from The American Heritage® Dictionary of the English Language, 4th Edition
- adj. Having blossomed or opened completely: full-blown roses.
- adj. Fully developed or matured.
- adj. Having or displaying all the characteristics necessary for completeness: a full-blown financial crisis.
from Wiktionary, Creative Commons Attribution/Share-Alike License
- adj. Completely developed or formed.
- adj. At the peak of blossom; ripe.
- adj. Filled with wind; puffed up.
from the GNU version of the Collaborative International Dictionary of English
- adj. Fully expanded, as a blossom; completely developed.
- adj. Fully distended with wind, as a sail.
- adj. Of full intensity.
from The Century Dictionary and Cyclopedia
- Fully distended with wind.
- Fully expanded, as a blossom.
- Figuratively, perfected; developed; matured; finished: as, a full-blown beauty; a full-blown doctor.
from WordNet 3.0 Copyright 2006 by Princeton University. All rights reserved.
- adj. having or displaying all the characteristics necessary for completeness
- adj. fully ripe; at the height of bloom
Sorry, no etymologies found.
A battle we did win was establishing a definition of full-blown AIDS that included symptoms common to women and that let them get treatment and financial entitlements, such as disability, available to men.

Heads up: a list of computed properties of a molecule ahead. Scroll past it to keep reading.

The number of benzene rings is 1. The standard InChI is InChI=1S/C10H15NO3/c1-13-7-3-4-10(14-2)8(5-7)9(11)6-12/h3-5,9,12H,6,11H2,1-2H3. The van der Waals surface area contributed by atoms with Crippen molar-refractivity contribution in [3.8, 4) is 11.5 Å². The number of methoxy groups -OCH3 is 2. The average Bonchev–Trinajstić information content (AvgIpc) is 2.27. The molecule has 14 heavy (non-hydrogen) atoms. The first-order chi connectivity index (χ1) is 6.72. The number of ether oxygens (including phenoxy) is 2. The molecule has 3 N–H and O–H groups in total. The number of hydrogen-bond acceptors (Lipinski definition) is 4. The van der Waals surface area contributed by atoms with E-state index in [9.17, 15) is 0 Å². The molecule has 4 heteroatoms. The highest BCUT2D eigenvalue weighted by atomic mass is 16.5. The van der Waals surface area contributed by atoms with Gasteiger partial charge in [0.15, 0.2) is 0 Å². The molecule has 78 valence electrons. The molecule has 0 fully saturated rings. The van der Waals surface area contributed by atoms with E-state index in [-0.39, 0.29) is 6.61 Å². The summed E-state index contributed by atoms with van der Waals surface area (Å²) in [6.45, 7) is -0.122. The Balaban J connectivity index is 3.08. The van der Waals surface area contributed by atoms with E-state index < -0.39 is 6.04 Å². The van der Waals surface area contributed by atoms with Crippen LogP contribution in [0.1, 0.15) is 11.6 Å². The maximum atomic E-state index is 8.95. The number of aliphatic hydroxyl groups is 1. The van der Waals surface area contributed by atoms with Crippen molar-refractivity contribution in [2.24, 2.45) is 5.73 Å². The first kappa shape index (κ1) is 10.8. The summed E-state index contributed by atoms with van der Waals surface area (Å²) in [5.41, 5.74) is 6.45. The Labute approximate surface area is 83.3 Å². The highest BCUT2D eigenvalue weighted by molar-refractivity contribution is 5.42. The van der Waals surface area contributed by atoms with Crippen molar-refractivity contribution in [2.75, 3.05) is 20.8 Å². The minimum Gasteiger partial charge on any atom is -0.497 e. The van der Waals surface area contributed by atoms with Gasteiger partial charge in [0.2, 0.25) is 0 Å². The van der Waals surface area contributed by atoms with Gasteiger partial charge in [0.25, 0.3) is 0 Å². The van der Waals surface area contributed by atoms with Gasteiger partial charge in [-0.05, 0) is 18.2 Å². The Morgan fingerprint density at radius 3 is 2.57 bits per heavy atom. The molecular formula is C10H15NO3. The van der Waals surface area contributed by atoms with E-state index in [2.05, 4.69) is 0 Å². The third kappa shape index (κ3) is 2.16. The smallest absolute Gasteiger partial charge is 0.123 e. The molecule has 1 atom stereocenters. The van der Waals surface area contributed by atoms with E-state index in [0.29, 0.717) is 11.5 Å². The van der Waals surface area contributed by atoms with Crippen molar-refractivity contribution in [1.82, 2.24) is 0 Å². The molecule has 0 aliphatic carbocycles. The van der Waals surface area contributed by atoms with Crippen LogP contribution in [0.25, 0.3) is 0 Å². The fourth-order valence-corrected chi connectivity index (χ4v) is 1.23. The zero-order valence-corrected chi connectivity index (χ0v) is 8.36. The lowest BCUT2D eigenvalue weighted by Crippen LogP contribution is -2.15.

If the economy's true trend growth rate is even modestly below the 2.25% to 2.5% economists figure, the bank could be forced into raising rates well before what most observers would call a full-blown recovery.
I think all these enabled him, before most Democrats, to understand the doubts that Americans were feeling about Washington and government toward the end of the Great Society—doubts that would erupt into full-blown hostility toward government in the Reagan era.
Still, Chico must surely count the new polls as a good sign, if not a full-blown surge.
Lehman's collapse triggered a full-blown crisis in no small part because investors had little clarity about who was solvent and who wasn't, and who would be saved and who would be left to fail.
And then when those risks finally show up: blammo, you get a full-blown banking crisis.
Which augurs ill for the present time, inasmuch as no one can believe that the socio-economic problems that underlay the riots in 1965 and 1992 in Los Angeles alone were anything but minor in comparison to the dislocations that full-blown hyperinflation or depression – or even the run-ups to those conditions – will bring about in contemporary society throughout America.
A nice thin tablet, like the now defunct CrunchPad, really would produce a qualitatively different experience where you can freely move about your apartment, and easily carry the tablet around without using a full-blown laptop bag (this is probably a bigger deal for women).
For those who prefer an homage to the era over full-blown restagings, Clärchen's Ballhaus (Auguststrasse 24, ballhaus.de ) has period-inspired dinner and dancing in a candlelit 19th-century ballroom, no elaborate dress-up required (though some locals still indulge).
Economists said that easing off the policy brake now will provide Australia with insurance against a full-blown disaster in Europe in the two months until the RBA board next meets in early February.